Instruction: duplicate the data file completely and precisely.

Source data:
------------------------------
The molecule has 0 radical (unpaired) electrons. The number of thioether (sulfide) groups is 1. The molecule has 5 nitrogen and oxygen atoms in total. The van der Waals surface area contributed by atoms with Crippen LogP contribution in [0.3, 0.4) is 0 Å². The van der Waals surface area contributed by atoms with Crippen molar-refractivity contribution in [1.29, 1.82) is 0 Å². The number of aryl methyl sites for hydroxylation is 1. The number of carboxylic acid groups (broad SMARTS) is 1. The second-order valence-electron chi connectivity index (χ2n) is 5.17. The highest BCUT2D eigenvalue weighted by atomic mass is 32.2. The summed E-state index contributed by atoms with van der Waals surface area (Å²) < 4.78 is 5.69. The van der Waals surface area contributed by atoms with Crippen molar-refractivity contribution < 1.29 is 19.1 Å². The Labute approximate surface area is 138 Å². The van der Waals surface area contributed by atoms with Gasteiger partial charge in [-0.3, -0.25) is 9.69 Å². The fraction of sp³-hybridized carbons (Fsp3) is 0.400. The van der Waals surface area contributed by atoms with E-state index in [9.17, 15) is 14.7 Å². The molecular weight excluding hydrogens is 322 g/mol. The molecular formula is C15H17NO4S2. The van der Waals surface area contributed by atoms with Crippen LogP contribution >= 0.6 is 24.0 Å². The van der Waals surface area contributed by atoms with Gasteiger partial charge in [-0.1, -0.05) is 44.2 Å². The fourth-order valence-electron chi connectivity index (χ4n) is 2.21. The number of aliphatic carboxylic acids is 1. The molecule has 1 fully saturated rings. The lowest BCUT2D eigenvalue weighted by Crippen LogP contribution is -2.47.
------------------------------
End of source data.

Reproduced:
The molecule has 0 radical (unpaired) electrons. The number of thioether (sulfide) groups is 1. The molecule has 5 nitrogen and oxygen atoms in total. The van der Waals surface area contributed by atoms with Crippen LogP contribution in [0.3, 0.4) is 0 Å². The van der Waals surface area contributed by atoms with Crippen molar-refractivity contribution in [1.29, 1.82) is 0 Å². The number of aryl methyl sites for hydroxylation is 1. The number of carboxylic acid groups (broad SMARTS) is 1. The second-order valence-electron chi connectivity index (χ2n) is 5.17. The highest BCUT2D eigenvalue weighted by atomic mass is 32.2. The summed E-state index contributed by atoms with van der Waals surface area (Å²) < 4.78 is 5.69. The van der Waals surface area contributed by atoms with Crippen molar-refractivity contribution < 1.29 is 19.1 Å². The Labute approximate surface area is 138 Å². The van der Waals surface area contributed by atoms with Gasteiger partial charge in [-0.3, -0.25) is 9.69 Å². The fraction of sp³-hybridized carbons (Fsp3) is 0.400. The van der Waals surface area contributed by atoms with E-state index in [9.17, 15) is 14.7 Å². The molecular weight excluding hydrogens is 322 g/mol. The molecular formula is C15H17NO4S2. The van der Waals surface area contributed by atoms with Crippen LogP contribution >= 0.6 is 24.0 Å². The van der Waals surface area contributed by atoms with Gasteiger partial charge in [-0.1, -0.05) is 44.2 Å². The fourth-order valence-electron chi connectivity index (χ4n) is 2.21. The number of aliphatic carboxylic acids is 1. The molecule has 1 fully saturated rings. The lowest BCUT2D eigenvalue weighted by Crippen LogP contribution is -2.47.